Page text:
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Effective Leadership: Vision, Values and a Spiritual Perspective

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Perhaps it is in this light that we find hope and commitment amid relativism.

Frans Johansson (2004) has offered a similar and somewhat more contemporary perspective through his analysis of Florence Italy’s cultural history during the Renaissance. He identifies what he calls The Medici Effect and offers many examples of how diverse perspectives and disciplines can productively converge to create highly innovative and valuable ideas and products. Having offered these persuasive examples, Johansson (2004, pp. 97-98) presents a couple of reasons for the power of a Medici “intersection”:

“Why is the intersection of disciplines or cultures such a vibrant place for creativity? . . . It increases the chances that an idea will be good because it brings together very different concepts from very different fields. . . [T]here is another, stronger, reason for its power. When you connect two separate fields, you also set off an exponential increase of unique concept combinations, a veritable explosion of ideas. Or, to put it succinctly, if being productive is the best strategy to innovate, then the Intersection is the best place to innovate.”

We propose that spirituality and spiritual leadership—guided by a compelling image of the future and a shared commitment to the greater good—provides the “glue” (Medici intersection) for diverse ideas and viewpoints to come together in an innovative manner.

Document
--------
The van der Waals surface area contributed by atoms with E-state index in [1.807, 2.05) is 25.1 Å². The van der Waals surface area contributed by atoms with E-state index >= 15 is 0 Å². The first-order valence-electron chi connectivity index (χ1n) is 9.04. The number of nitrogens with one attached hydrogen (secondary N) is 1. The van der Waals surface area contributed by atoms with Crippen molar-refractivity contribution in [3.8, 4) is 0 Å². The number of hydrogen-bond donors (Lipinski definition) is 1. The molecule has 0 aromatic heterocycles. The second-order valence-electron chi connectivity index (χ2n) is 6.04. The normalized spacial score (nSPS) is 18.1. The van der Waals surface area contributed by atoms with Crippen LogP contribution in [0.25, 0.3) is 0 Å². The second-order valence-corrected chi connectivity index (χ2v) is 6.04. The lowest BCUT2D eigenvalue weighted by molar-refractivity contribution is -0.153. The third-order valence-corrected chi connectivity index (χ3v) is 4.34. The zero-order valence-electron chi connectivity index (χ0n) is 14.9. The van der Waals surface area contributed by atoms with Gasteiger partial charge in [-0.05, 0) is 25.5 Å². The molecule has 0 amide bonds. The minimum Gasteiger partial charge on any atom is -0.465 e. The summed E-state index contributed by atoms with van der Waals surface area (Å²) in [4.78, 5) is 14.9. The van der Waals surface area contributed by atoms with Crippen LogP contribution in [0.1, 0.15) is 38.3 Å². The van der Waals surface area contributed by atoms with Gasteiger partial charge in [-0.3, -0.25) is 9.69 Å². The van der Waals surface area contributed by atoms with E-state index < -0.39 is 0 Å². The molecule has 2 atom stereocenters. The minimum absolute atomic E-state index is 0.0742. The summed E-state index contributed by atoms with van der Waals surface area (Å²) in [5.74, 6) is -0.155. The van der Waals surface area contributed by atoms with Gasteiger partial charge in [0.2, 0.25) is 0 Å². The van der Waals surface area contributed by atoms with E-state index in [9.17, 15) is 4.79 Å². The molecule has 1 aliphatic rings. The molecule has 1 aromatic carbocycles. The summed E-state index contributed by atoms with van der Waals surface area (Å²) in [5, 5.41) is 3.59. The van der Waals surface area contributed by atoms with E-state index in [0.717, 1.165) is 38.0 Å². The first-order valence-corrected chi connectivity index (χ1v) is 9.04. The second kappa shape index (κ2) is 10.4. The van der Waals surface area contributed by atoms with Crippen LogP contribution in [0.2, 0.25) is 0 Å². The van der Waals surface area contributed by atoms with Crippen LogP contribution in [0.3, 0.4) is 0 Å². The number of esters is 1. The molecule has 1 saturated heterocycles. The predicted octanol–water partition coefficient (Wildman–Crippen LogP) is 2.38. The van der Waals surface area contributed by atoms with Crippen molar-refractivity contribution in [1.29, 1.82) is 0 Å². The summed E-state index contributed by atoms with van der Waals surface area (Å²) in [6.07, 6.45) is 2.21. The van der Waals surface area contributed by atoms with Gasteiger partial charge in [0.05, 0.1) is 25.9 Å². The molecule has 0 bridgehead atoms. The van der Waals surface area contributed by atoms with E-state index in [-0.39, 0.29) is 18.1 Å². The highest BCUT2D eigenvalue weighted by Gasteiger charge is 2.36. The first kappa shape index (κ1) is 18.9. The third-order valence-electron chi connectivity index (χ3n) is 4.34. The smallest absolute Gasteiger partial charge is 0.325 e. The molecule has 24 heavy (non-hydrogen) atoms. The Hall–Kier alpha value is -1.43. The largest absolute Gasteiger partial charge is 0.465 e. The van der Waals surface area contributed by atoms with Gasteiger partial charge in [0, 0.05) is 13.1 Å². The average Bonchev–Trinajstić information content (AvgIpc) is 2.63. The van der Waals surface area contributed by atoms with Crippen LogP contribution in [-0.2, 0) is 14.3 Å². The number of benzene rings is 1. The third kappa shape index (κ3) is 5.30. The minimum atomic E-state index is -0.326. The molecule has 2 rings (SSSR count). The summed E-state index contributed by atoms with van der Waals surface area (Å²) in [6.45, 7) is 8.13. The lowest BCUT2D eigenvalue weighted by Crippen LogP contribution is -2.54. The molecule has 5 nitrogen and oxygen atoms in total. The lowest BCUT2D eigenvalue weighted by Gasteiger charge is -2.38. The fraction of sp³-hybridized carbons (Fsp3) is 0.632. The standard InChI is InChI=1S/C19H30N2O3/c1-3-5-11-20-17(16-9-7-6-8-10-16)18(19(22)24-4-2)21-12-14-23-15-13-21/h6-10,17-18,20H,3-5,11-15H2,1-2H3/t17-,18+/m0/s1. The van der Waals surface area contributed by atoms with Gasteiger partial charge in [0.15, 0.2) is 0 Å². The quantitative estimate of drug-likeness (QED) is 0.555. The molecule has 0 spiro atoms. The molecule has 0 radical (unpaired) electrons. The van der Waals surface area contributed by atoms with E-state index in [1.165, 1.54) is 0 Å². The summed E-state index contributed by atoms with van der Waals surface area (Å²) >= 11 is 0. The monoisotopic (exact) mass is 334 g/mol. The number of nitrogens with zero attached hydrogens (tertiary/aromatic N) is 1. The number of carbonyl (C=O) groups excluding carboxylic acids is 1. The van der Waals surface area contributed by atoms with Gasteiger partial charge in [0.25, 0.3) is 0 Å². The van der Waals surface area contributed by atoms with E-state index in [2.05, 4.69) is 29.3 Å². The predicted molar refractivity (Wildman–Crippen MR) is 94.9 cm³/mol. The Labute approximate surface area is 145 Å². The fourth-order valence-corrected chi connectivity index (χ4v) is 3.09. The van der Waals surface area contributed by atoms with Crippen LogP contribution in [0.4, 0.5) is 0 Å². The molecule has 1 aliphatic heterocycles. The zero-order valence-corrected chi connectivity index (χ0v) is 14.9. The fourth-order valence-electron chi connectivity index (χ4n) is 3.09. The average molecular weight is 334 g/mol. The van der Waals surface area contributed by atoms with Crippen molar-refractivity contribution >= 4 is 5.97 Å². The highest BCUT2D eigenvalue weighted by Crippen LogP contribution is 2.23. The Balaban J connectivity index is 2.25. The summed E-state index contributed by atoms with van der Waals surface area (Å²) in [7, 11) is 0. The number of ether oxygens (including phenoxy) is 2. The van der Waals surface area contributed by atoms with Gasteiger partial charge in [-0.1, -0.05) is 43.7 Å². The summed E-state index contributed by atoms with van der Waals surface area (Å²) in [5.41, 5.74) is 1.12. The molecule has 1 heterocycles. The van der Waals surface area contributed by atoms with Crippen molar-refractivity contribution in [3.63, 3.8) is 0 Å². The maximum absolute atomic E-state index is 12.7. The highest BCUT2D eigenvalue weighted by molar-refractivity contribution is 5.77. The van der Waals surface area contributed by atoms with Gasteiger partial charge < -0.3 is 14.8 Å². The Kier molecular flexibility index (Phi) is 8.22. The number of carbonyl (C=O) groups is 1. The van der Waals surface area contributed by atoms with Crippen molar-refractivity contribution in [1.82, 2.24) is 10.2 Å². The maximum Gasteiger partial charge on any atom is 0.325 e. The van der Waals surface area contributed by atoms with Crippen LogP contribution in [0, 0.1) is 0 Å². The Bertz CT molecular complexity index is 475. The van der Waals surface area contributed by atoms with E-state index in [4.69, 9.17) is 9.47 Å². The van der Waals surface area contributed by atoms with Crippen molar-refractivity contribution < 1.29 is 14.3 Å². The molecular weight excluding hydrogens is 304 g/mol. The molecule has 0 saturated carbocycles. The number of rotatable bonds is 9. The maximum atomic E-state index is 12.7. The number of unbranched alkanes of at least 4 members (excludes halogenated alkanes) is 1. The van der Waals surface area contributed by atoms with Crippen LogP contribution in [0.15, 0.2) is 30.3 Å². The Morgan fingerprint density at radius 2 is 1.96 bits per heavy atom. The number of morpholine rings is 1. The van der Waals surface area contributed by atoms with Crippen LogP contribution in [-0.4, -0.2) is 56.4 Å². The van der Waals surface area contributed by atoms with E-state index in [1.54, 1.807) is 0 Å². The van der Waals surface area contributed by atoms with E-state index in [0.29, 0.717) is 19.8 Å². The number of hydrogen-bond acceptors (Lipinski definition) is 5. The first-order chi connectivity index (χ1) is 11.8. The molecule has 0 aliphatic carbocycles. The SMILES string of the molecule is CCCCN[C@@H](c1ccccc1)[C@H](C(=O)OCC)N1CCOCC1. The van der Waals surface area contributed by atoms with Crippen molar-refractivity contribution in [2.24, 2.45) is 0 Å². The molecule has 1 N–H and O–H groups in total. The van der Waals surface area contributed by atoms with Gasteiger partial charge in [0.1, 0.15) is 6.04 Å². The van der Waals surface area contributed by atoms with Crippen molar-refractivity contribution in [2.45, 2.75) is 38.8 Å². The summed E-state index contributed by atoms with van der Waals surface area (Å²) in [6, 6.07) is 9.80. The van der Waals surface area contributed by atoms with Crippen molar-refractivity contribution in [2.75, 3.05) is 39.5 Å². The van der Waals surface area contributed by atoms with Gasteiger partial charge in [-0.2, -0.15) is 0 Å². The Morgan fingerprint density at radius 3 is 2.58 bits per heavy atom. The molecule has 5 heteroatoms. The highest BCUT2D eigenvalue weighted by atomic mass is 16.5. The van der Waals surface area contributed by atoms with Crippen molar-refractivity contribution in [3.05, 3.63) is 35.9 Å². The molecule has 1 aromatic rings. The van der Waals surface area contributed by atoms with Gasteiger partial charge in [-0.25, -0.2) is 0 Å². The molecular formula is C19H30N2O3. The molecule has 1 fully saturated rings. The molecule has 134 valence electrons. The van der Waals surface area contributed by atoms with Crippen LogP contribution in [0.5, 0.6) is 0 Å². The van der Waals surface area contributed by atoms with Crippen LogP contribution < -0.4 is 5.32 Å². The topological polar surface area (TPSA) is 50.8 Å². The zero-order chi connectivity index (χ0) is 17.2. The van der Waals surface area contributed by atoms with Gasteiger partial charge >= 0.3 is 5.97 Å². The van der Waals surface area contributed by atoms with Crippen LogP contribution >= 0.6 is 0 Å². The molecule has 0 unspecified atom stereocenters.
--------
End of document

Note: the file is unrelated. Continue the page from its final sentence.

In Over Our Head: While Kegan’s unified source of illumination and Johannson’s Medici Effect are inspiring and worth pondering as an organizational or community leader, it is also important to identify the challenges being faced while living in a world saturated with diverse, competing perspectives. These challenges exist at several different levels.

At one level, as Gergen has noted, the challenge concerns our own coherent sense of self. Carol Gilligan (1982), who is one of the leading researchers on the lifespan development of women, writes about the splitting that occurs in the lives of young women during their pre-adolescent years (Brown and Gilligan, 1992). There is one “self” that is the “good girl” who does and thinks what society expects. There is another “self” that relates to what the young woman actually thinks and feels (and would like to do).

In an interview with Charlie Rose, Gilligan speculates that this splitting may occur even earlier in the lives of young men. Is this splitting a recent phenomenon among young women and men, or is it simply becoming more evident given reduction in the pressures for young people to conform to societal expectations (at least in many parts of the world)? As Kegan suggests, the challenge is to retain some sense of coherence and discover the underlying unifying source (perhaps what exists outside the cave). How hard is it for any of us to retain this coherence? Are we in the same position as those in younger generations regarding our simultaneous embracing of a real self and one or more alternative selves?

Valuing Diversity by Recognizing Distinctive Strengths and Competencies

We can identify yet another way in which an appreciative perspective can complement and enhance a spiritual perspective. Appreciation in an organizational or community setting can be engaged in the recognition of the distinctive strengths and potential of people working within the organization or community. An appreciative culture is forged when an emphasis is placed on the realization of inherent potential and the uncovering of latent strengths rather than on the identification of weaknesses or deficits. People and organizations “do not need to be fixed. They need constant reaffirmation.” (Cooperrider, 1990, p. 120)

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